Other Literary Forms

(Critical Edition of Dramatic Literature)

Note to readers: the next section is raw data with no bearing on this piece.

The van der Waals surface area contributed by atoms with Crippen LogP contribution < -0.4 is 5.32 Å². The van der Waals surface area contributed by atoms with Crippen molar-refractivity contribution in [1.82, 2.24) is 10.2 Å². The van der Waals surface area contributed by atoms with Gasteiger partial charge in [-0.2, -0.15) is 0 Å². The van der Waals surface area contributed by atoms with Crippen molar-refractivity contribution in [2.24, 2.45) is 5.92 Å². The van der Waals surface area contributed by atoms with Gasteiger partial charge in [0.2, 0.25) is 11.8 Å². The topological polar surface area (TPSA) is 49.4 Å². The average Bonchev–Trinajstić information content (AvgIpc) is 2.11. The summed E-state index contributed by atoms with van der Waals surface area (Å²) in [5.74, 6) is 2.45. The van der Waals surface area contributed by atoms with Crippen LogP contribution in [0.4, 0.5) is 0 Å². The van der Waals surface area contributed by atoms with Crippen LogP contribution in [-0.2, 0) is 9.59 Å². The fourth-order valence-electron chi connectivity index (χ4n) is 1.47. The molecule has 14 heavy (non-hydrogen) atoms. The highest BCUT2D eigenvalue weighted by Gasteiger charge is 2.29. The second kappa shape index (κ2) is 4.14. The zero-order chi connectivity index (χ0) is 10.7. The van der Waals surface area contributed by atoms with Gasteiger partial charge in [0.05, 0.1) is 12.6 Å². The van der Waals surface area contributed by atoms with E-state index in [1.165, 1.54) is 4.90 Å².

Although his greatest success was as a dramatist, Edmond Rostand was first of all a poet. All of his plays are written in verse, and despite his real flair for dramatic situations, it is the wit and lyricism of his verse that raise his best plays above the level of ordinary melodrama. His first published work was a volume of poetry, Les Musardises (1890). The title is untranslatable. Its basic meaning is “daydreams,” but in a preface, Rostand explained that he also meant to evoke a kind of melancholy—muzer, in the Walloon dialect, meaning “to be sad”—as well as the source of poetic inspiration—the Muse. He published two later volumes of verse, Le Cantique de l’aile (1910; the canticle of the wing), including a paean to the first aviators, and Le Vol de la Marseillaise (1914; the flight of the Marseillaise), a collection of patriotic poems inspired by World War I. He wrote little prose, but a boyhood essay on Honoré d’Urfé andÉmile Zola, which won for him first prize in a contest sponsored by the Academy of Moral and Political Sciences of Marseilles, proved important because it introduced him to the strain in French literature known as préciosité, of which d’Urfé’s work was a classic expression. Rostand’s speech on his induction into the Académie Française is also revealing; in it, he discusses the notion of panache, the “spirit of bravura” central to his masterpiece, Cyrano de Bergerac.